Former AD Baker: Penalties for MSU ‘cultural problem’ could be very high

Lynn Henning
The Detroit News
View Comments

Correction: Merrily Dean Baker was director of women's athletics at the University of Minnesota. Her title was incorrect in an earlier version of this story.

A former Michigan State athletic director says the school has violated Title IX law and NCAA rules, which could bring historic penalties, including a possible loss of federal funding, because of serial abuse of women by convicted doctor Larry Nassar.

Merrily Dean Baker, MSU athletic director from 1992-95, said a failure to properly report Nassar’s violations of young women athletes and girls, which occurred under the pretense of medical treatments, was part of a deeply entrenched “cultural problem” at MSU that could bring devastating punishment from federal officials as well as the NCAA.

“This is a moment of soul-searching for anyone who has any affiliation with that university,” Baker told The Detroit News. “I’ve been quiet, but I listened online to the women at (Nassar’s) sentencing trial, and I wept with them. Nobody can play nice anymore. Nobody can take the high road and play the politically correct game. If there ever was a time for 100 percent transparency and its survival, this is it.

“And if it doesn’t happen, they will not survive.”

Title IX was passed by Congress in 1972 in a bid to bar gender discrimination and to guard against such ills as sex abuse and harassment in federally supported programs — universities included. Specific requirements deal with reporting of facts, and with investigations.

Key findings from a 2014 sexual harassment complaint against Nassar were found to have been withheld by a MSU Title IX investigator, providing one victim with deficient information.

Baker said two MSU executives, President Lou Anna Simon and Athletic Director Mark Hollis, who last week resigned, bore accountability for the Nassar crisis and for inattention that sustained it.

More: MSU investigates ex-athletic rep over ’90s relationship

More: Experts: MSU scandal hasn’t scared off top recruits

More: Trustee calls for MSU’s general counsel to quit

More: Magic Johnson: MSU should fire those aware of Nassar

More: U.S. House OKs plan to protect amateur athletes

More: Rowers challenge board in unprecedented meeting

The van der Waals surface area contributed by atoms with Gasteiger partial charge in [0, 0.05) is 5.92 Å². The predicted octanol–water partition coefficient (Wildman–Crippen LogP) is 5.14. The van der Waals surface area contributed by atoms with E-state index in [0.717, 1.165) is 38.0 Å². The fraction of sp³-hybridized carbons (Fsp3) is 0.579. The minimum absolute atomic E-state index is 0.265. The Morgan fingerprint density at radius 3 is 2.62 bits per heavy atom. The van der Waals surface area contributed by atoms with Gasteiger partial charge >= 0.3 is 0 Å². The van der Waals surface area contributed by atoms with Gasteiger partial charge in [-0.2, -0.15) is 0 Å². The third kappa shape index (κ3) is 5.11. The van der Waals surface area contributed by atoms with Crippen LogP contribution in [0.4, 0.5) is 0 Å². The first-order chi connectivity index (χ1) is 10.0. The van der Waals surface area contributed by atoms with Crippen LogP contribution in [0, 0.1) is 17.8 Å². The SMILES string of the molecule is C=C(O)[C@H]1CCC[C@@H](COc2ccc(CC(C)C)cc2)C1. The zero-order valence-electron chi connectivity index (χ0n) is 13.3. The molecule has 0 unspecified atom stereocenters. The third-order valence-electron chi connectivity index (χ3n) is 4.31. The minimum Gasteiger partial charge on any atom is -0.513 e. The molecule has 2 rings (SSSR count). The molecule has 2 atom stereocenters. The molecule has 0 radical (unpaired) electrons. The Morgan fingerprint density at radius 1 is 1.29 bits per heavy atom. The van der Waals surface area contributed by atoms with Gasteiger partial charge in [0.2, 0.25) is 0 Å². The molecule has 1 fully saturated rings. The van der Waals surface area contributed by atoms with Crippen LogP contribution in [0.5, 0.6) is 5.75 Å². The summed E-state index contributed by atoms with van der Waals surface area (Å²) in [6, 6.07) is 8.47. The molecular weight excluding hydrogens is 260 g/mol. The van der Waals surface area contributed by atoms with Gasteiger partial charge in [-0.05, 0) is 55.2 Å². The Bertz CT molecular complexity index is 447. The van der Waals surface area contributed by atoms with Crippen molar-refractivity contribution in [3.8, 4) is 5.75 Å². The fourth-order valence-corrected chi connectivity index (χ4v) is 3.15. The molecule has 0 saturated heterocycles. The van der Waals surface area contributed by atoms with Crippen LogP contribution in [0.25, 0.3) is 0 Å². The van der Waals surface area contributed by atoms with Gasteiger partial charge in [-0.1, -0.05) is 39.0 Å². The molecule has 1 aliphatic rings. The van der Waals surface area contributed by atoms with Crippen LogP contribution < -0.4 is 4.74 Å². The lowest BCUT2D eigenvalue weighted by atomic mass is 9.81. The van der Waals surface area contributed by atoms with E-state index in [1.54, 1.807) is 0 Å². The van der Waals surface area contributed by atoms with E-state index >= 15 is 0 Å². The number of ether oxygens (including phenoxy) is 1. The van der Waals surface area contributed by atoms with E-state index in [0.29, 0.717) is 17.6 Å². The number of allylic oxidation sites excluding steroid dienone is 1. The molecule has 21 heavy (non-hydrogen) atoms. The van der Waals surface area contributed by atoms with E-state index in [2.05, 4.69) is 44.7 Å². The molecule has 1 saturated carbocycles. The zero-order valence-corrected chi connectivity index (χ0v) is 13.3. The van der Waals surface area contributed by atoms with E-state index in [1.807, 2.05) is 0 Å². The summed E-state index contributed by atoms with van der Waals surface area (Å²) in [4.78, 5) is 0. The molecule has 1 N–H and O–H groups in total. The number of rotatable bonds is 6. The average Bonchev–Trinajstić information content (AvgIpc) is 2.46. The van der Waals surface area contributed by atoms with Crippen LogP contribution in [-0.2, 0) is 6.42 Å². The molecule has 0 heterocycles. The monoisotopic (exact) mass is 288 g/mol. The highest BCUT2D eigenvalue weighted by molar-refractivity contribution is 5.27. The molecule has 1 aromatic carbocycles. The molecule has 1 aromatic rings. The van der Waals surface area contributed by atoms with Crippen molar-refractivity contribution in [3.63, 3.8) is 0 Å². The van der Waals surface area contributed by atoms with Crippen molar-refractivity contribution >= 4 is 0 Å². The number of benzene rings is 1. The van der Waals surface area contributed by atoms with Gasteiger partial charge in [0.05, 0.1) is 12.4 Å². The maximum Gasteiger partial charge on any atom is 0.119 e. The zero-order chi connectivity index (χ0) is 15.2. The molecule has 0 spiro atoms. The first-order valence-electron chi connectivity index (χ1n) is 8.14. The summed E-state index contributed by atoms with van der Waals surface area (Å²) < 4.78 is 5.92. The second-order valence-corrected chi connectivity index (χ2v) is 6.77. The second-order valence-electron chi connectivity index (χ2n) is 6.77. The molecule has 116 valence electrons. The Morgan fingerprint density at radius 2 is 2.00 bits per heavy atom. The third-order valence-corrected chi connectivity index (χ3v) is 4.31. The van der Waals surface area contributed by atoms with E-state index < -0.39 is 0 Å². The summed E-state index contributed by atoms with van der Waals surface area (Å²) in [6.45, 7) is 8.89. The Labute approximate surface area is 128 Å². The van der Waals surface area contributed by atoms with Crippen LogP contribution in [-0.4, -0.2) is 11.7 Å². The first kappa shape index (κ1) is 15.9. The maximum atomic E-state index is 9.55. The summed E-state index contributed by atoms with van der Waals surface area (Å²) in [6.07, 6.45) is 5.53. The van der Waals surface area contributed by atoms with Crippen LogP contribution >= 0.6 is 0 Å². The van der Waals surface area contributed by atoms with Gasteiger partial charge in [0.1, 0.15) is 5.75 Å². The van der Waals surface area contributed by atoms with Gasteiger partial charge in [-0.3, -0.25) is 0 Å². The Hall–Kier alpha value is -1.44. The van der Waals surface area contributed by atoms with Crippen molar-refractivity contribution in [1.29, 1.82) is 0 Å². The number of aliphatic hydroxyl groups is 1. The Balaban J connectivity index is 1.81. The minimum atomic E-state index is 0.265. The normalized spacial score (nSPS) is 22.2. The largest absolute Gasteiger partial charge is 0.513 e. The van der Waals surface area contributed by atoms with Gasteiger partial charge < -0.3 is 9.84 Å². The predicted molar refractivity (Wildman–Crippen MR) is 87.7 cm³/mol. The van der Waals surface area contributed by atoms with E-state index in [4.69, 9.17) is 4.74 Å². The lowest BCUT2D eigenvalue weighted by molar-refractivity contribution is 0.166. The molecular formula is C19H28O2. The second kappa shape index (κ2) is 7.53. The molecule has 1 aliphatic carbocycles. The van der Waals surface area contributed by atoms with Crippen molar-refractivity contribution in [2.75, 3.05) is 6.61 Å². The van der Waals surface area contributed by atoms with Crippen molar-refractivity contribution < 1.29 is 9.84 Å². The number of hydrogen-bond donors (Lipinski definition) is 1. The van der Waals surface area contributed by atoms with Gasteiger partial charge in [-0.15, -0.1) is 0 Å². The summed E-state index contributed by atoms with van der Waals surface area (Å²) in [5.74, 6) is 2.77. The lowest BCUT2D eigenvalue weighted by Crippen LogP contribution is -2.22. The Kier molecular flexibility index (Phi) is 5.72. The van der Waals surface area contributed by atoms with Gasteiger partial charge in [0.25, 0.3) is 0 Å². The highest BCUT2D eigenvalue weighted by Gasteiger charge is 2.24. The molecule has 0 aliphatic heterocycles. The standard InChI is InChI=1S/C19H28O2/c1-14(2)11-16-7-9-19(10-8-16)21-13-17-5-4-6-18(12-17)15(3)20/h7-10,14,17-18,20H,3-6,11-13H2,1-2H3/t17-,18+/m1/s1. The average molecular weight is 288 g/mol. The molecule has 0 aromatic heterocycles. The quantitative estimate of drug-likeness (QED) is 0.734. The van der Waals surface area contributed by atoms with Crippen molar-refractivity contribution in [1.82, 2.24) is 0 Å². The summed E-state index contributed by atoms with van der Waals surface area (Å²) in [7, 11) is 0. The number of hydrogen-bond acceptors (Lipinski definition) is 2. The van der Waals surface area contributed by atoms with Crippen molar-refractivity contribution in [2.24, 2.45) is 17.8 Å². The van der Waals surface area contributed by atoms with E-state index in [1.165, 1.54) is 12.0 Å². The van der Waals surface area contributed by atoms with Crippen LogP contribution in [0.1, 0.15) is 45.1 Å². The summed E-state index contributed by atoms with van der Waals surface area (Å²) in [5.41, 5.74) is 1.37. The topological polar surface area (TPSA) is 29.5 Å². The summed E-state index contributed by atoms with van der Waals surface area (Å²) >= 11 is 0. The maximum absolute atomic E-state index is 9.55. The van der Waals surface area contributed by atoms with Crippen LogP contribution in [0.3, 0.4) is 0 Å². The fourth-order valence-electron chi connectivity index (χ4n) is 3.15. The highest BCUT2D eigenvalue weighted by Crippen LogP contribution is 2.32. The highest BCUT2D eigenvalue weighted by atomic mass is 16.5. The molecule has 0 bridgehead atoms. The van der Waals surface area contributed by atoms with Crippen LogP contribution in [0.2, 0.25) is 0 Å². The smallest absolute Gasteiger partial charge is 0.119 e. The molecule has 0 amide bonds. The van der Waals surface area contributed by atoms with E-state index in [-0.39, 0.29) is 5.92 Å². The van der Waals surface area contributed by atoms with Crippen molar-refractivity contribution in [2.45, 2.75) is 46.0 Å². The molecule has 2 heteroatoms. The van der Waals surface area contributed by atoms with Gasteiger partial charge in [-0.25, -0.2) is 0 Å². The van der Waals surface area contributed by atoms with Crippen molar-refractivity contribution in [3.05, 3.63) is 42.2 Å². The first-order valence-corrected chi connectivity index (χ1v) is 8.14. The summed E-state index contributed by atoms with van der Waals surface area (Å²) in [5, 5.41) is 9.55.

Latest coverage: Larry Nassar abuse scandal

Nassar last week was sentenced to prison for up to 175 years as part of his guilty plea for 20 years of acts committed against MSU women athletes, as well as gymnasts who competed for MSU and for USA Gymnastics. More than 150 women testified in a Lansing courtroom during seven days at Nassar’s sentencing hearing, detailing acts, anguish and enduring trauma from a doctor’s sexually invasive habits.

Michigan State is facing investigations from the U.S. Department of Education to the NCAA, for possible Title IX and NCAA violations. Attorneys consulted Monday agreed MSU could be in peril because of failures to properly report victims’ experiences, or because possible evidence against Nassar was concealed. Any such penalties would be separate from settlements of civil lawsuits, which some suggest could reach into the hundreds of millions of dollars.

MSU’s potential risk with the NCAA, Baker and attorneys emphasized, is that NCAA bylaws use much the same language as Title IX in safeguarding the health, well-being, and safety of students and athletes. Any serious offenses there could expose Michigan State to penalties from multiple parties.

The attorneys, who specialize in Title IX law, hesitated when asked Monday if MSU could be hit with a loss of federal revenue from the Department of Education, which would be a first for any school in America in the nearly 46 years since Title IX became law. MSU received $445 million in 2017 by way of federal grants and contracts, which was 15 percent of the university’s operating revenue.